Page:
Localization and segmentation are extremely beneficial when marketing internationally. Knowing a country’s most common language and respecting the differences within their varying cultures will substantially improve the results of your email marketing campaigns. The following are 5 tips on how to craft emails for the international market.
1. Familiarize Yourself with Spam Laws
The US CAN-SPAM Act of 2003 has influenced countries around the world to adopt similar anti-spam laws giving governments the ability to prosecute spammers. Primarily differing in matters of consent, most of these laws apply to similar topics but refer to them in different ways or have varying penalties and restrictions. Sometimes different countries’ laws can overlap, so keep abreast of the major laws and act accordingly.
2. Focus on Time Zones and Days of the Week
Obviously time zones must be taken into account but also remember that timing affects regional and cultural variations. Find out what days constitute the weekend and be mindful of holidays from country to country.
3. Check Your Tone
The tone and length of your content deemed appropriate will vary from one country to another. For example, newsletters in the United States commonly include article overviews with links to the full articles, yet some countries will expect all content to be presented in full. Similarly, some countries are used to a more straightforward type of sales email, while others cringe when an ad is too bold. Take time to craft your email newsletters to cater to the expectation of your readers.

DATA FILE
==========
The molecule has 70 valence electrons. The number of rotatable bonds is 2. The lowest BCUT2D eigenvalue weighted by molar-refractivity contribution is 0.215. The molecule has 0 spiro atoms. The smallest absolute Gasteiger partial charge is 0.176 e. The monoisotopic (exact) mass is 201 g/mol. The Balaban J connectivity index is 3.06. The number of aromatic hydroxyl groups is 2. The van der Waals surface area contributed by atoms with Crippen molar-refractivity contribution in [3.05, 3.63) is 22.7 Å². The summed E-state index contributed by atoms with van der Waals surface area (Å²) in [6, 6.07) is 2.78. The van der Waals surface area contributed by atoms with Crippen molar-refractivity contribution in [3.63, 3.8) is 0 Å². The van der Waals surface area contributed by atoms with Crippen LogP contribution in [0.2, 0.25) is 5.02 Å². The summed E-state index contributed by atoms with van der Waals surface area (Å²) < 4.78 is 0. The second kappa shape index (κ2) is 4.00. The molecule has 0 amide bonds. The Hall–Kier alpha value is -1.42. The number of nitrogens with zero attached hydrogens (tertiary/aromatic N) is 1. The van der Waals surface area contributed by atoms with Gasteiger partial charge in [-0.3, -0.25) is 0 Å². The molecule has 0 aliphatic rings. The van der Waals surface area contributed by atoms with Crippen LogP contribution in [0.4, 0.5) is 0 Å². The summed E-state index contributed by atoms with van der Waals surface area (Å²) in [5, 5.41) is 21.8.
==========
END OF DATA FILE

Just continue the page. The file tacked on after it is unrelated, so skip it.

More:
4. Get It Right on Shipping Laws and Taxes
Familiarize yourself with the shipping laws of countries where you conduct business. Domestic norms will not always apply abroad and inconsistencies regarding finances can be distressing for both sides – especially when it is not clear who is at fault.
For example, it is common practice in the United States to post prices excluding tax. In some countries this would be considered illegal. In France, it is common practice for the recipients to print a confirmation form and return a fax whereas in other countries this may be considered a nuisance.
5. Study Language Issues
Language preference is not always as clear as you’d like to believe. Many countries commonly practice multiple languages and the one you support in particular situations can be very important. Certain audiences may prefer to communicate in English by email, but even so, there are still differences between British English and American English and even South African English. This is when attention to detail can make or break a connection with a potential client.
The bottom line is that increasing globalization will create a market in which online relationships will be the crux of success for your business. It is no longer acceptable for ignorance to excuse shortcomings when catering to international clients. Start with these simple tips and make the effort to localize your wording and acculturize your content whenever possible.
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